Dancing around online veterinary diagnosis: Difficulties in the digital age


It doesnt matter how close you were in high school. Its better not to say anything remotely definitive when you get a what is this? Facebook message about a friends pet.

How many times have you received a message on social media asking for pet advice? How many “what does this look like?” pictures have you received? In the digital age where everyone's connected, you're bound to be asked for veterinary advice from a “friend” you haven't seen since high school. This leaves veterinary technicians in a pickle. Obviously you want to help your friend and their pet, but dancing around online diagnosis can be tricky.

As a veterinary technician, our scope of practice varies from state to state, but the big four don'ts remain sovereign.

1. No diagnosing

2. No prognosing

3. No prescribing

4. No performing surgery.

How to say “ask your vet” nicely

So what do you do when you get a picture of a lump on your third cousin's dog? Using language that is suggestive yet not definitive is key. You want to avoid “this is” or “this is not” statements. Even saying something like, “we see this all the time at my practice,” could be inferred as making a diagnosis. Personally, I try to avoid even supposing a potential diagnosis in these situations. Despite that fact that I know that brown-stained, hairless spot on your dog's forelimb is likely a lick granuloma, I tend to go for the, “I'm not sure what it could be. You should see your veterinarian,” deferral.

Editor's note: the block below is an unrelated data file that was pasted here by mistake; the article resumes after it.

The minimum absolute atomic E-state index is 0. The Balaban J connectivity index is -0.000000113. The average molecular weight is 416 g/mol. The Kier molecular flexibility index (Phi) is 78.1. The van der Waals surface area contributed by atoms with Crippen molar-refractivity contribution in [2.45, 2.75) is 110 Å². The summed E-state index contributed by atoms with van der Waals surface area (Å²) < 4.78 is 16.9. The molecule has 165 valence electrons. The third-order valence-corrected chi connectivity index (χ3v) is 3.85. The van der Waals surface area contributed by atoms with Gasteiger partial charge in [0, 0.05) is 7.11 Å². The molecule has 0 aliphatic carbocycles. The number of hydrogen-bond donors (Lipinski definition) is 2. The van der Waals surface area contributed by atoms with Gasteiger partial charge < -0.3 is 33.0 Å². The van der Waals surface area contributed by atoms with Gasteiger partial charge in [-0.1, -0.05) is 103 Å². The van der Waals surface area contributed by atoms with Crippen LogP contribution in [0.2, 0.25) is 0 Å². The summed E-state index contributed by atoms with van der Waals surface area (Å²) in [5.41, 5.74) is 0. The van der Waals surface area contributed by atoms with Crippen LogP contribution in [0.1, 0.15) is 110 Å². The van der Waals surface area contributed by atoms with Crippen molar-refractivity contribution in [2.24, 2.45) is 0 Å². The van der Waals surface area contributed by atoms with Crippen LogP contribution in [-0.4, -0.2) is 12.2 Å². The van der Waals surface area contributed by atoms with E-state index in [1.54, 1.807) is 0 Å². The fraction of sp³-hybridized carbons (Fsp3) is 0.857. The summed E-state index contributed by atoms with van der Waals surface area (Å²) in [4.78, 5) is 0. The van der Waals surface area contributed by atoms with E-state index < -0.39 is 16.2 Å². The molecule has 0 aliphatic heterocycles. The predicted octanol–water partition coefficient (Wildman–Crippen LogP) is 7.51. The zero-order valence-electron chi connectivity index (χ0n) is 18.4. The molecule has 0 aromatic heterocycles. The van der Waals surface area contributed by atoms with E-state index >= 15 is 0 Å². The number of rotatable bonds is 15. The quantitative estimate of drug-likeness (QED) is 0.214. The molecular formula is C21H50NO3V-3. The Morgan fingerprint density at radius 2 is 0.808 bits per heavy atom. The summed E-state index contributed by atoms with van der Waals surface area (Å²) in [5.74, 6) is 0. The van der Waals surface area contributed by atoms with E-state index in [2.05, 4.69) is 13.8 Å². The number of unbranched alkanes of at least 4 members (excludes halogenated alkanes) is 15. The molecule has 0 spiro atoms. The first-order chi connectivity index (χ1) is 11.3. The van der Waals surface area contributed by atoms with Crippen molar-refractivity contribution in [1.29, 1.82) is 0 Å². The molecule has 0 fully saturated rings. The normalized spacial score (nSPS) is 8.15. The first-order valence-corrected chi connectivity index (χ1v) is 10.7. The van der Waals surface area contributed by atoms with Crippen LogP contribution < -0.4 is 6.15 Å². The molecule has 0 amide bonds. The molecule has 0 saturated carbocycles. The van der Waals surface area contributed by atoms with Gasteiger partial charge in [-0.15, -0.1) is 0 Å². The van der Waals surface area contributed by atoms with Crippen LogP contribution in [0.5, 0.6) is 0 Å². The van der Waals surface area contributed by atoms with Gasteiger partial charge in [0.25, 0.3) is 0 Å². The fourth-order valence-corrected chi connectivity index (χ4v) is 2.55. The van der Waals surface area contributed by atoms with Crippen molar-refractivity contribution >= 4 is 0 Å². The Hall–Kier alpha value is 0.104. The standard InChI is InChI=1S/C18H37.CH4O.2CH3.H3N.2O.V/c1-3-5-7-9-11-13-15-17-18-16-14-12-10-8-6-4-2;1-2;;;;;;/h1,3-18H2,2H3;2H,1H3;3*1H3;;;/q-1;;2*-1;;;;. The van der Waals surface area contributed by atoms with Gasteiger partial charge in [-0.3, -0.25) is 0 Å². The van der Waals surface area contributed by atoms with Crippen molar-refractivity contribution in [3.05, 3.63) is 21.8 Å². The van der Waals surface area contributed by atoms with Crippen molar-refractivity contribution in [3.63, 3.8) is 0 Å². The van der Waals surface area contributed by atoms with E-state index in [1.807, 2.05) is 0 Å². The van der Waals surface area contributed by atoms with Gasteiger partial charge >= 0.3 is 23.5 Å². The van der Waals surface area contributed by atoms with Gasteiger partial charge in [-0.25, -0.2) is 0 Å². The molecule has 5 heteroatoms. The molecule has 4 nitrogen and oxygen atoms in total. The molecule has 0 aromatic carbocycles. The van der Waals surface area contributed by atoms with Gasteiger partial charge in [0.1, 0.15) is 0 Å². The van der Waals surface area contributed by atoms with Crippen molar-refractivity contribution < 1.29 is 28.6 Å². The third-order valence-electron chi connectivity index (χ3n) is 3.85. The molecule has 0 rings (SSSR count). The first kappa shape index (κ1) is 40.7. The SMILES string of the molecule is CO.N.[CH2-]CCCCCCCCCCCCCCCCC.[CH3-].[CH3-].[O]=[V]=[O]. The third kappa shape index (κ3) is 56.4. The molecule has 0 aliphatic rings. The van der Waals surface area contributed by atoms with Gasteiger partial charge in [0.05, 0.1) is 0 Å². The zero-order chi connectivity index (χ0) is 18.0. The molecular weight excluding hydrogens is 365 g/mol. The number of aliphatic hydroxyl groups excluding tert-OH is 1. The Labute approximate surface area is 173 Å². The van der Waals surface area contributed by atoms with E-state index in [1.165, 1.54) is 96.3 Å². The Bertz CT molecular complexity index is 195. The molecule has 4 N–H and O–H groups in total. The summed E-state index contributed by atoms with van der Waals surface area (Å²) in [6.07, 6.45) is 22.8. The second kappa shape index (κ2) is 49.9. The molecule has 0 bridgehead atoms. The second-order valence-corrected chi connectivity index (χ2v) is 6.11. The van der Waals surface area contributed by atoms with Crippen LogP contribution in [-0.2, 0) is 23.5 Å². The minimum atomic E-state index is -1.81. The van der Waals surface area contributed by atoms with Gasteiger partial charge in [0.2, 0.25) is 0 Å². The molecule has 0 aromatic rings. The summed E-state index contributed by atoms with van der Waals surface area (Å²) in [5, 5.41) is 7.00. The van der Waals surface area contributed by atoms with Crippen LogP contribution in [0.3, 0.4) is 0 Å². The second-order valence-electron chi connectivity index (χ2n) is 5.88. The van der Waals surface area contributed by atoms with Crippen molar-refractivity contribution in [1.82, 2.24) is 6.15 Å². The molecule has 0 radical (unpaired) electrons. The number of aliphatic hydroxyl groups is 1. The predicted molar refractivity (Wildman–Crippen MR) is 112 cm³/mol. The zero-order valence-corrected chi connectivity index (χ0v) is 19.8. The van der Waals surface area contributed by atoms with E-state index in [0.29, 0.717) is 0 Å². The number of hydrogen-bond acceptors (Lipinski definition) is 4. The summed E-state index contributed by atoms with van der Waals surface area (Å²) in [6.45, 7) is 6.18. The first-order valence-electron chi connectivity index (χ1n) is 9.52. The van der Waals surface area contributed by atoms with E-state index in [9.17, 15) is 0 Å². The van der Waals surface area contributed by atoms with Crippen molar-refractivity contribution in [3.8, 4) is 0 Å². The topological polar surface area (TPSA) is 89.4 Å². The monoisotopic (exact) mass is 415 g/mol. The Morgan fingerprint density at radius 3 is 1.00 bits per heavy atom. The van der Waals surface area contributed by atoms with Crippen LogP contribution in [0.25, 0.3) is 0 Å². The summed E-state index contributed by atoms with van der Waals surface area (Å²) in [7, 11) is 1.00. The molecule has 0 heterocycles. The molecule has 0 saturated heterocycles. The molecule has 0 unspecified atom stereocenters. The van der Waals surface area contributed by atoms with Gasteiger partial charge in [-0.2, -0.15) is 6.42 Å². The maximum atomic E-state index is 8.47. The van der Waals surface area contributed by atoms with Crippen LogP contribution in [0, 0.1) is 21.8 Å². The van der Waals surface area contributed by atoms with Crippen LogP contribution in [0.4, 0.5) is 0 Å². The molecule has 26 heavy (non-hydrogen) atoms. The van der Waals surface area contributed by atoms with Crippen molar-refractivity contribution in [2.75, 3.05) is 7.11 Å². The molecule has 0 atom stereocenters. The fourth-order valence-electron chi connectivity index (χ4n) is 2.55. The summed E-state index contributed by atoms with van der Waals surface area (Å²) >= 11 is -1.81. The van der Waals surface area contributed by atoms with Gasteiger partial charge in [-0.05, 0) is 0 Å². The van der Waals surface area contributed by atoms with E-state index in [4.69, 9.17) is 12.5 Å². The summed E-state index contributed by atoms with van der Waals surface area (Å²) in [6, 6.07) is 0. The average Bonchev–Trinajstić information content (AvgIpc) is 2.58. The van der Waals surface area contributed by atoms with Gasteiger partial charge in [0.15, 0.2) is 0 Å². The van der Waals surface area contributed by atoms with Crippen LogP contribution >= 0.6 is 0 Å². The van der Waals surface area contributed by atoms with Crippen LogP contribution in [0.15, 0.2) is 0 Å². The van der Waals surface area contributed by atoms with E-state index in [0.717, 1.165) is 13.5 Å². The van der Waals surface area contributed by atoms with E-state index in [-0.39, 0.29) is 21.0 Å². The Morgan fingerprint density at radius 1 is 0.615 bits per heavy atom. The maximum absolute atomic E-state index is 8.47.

Overall, it's best to recommend the patient receive professional care at their regular veterinarian-or an emergency veterinarian if the owner feels it's necessary. No matter how close you were with Jane in high school, don't think she won't hesitate to screenshot and the conversation where you told her she could “probably wait to see her regular veterinarian next week” and that “it looks like Fluffy just has an ear infection.” Because if Fluffy develops an ear hematoma, which needs to be repaired under anesthesia, and dies due to anesthetic complications, good old Jane might place the blame on your online diagnosis.

A bow to best practices

Consider the phrasing you would use in an exam room with a client. Likely you wouldn't tell a client a potential diagnosis. You'd gather information, nod your head and smile, and then report back to your veterinarian. It may seem hard to be short and sweet with your Facebook friends, but it's necessary.

No matter how thankful Jane is, potentially tarnishing your professional accolades won't be worth it in the end. The consequences may vary from state to state, but they can be as mild as having to complete additional continuing education to fines or even to losing your veterinarytechnician credentials. So when you're dancing around making an online diagnosis, remember not to get your feet crossed.

Abigail Fishaw, LVT, lives in Norfolk, Virginia, with her husband, daughters and pets. She's worked in the veterinary field for 11 years and has been a licensed veterinary technician since 2009. Abby has a special affinity for black and white cats and Cavalier King Charles spaniels.


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